A study of secondary organic aerosol formation in the anthropogenic-influenced southeastern United States

TitleA study of secondary organic aerosol formation in the anthropogenic-influenced southeastern United States
Publication TypeJournal Article
Year of Publication2007
AuthorsWeber, RJ, Sullivan, AP, Peltier, RE, Russell, A, Yan, B, Zheng, M, de Gouw, J, Warneke, C, Brock, C, Holloway, JS, Atlas, EL, Edgerton, E
JournalJournal of Geophysical Research-Atmospheres
Date PublishedJul
ISBN Number2169-897X
KeywordsAMBIENT AEROSOL, atmosphere, C-14, emissions, evolution, GASOLINE, OXIDATION, PARTICLES, RATIOS, ZURICH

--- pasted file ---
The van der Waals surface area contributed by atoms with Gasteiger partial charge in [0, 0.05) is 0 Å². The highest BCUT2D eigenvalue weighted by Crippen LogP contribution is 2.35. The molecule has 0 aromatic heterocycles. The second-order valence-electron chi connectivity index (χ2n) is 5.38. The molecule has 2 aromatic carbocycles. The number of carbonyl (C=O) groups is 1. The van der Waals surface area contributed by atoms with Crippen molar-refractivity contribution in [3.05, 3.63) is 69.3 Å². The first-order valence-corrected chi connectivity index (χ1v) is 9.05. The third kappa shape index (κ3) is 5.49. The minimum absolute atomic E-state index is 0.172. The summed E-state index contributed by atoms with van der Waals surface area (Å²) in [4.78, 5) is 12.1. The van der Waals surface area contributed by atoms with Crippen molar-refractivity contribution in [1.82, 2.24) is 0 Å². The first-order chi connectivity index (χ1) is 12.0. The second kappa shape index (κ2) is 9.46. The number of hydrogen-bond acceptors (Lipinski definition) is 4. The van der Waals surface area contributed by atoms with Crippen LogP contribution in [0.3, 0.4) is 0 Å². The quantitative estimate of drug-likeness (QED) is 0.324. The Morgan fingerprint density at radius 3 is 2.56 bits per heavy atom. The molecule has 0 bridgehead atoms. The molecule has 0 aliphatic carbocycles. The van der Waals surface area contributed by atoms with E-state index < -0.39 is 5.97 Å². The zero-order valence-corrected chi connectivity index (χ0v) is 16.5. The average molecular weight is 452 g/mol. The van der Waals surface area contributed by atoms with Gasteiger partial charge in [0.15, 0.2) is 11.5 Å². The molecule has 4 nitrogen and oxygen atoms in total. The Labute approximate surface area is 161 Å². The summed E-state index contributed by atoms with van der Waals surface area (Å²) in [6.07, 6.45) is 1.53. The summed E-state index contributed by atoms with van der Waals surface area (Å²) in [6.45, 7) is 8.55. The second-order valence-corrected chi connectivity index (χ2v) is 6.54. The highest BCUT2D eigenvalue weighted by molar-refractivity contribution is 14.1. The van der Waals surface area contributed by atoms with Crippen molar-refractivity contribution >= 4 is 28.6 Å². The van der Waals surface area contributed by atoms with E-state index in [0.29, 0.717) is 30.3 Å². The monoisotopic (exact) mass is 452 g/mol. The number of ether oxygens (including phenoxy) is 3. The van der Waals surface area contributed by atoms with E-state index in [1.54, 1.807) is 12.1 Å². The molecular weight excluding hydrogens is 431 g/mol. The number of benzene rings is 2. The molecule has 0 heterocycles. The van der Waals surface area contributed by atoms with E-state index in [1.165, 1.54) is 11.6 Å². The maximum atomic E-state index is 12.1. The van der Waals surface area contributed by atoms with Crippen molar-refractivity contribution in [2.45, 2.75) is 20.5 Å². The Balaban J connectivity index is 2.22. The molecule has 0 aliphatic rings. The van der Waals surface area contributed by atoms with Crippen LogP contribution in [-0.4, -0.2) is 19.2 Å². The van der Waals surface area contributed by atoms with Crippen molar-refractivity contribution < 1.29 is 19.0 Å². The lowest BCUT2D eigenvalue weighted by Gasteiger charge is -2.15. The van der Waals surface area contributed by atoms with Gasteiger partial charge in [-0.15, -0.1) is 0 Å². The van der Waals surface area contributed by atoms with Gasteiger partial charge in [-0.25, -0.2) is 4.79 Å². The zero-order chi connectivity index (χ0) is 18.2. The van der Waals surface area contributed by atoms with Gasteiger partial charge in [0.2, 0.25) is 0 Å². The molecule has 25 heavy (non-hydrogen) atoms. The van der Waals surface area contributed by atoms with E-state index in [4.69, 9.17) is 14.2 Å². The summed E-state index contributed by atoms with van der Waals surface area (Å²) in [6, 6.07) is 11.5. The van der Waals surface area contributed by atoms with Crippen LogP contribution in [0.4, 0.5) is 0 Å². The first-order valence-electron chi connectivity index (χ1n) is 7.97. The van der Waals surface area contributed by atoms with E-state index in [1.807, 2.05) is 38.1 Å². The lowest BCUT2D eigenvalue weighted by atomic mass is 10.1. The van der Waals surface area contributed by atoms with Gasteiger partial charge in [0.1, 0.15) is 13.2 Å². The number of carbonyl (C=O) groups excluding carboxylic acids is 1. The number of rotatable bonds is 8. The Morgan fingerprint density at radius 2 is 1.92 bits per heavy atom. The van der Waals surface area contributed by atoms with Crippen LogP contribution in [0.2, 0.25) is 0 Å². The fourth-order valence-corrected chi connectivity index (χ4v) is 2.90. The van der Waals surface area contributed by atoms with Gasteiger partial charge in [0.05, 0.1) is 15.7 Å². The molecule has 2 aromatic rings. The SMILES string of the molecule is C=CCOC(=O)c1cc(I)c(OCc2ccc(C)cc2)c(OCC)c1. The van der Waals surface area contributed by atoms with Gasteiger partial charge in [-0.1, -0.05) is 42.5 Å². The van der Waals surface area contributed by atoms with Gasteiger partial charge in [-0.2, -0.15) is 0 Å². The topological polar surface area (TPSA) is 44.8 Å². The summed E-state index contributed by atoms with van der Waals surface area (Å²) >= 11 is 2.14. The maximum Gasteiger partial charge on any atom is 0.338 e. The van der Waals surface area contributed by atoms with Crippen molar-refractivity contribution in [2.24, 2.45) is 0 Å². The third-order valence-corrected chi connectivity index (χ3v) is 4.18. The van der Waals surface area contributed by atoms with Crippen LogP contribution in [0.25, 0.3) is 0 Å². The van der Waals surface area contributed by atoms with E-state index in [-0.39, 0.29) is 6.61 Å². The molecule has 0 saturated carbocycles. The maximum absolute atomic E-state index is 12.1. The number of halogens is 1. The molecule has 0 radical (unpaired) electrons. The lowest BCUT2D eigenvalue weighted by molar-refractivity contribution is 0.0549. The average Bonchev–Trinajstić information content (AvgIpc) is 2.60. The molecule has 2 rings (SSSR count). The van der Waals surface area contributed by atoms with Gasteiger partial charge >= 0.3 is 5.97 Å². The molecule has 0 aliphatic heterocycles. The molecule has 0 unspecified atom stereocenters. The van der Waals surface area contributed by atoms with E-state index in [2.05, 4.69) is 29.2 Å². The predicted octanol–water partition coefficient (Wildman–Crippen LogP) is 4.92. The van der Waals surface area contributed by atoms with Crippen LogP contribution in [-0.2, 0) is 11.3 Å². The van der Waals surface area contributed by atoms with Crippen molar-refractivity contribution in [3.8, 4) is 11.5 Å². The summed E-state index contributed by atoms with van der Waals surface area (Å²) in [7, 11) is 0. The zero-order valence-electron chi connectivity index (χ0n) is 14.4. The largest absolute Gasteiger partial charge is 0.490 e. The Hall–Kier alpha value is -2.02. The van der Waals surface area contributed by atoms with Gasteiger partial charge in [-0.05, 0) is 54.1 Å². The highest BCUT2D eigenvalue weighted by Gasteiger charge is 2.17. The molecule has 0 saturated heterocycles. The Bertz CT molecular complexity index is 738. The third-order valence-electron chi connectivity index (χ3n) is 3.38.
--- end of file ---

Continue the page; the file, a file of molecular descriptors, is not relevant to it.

[1] The formation of secondary organic aerosol (SOA) in an anthropogenic-influenced region in the southeastern United States is investigated by a comparison with urban plumes in the northeast. The analysis is based on measurements of fine-particle organic compounds soluble in water (WSOC) as a measure of secondary organic aerosol. Aircraft measurements over a large area of northern Georgia, including the Atlanta metropolitan region, and in plumes from New York City and surrounding urban regions in the northeast show that fine-particle WSOC are spatially correlated with vehicle emission tracers (e.g., CO), yet the measurements indicate that vehicles do not directly emit significant particulate WSOC. In addition to being correlated, WSOC concentrations were in similar proportions to anthropogenic tracers in both regions, despite biogenic volatile organic compounds (VOCs) that were on average 10-100 times higher over northern Georgia. In contrast, radiocarbon analysis on WSOC extracted from integrated filters deployed in Atlanta suggests that roughly 70-80% of the carbon in summertime WSOC is modern. If both findings are valid, the combined results indicate that in northern Georgia, fine-particle WSOC was secondary and formed through a process that involves mainly modern biogenic VOCs but which is strongly linked to an anthropogenic component that may largely control the mass of SOA formed. Independent of the radiocarbon results, a strong association between SOA and anthropogenic sources has implications for control strategies in urban regions with large biogenic VOC emissions.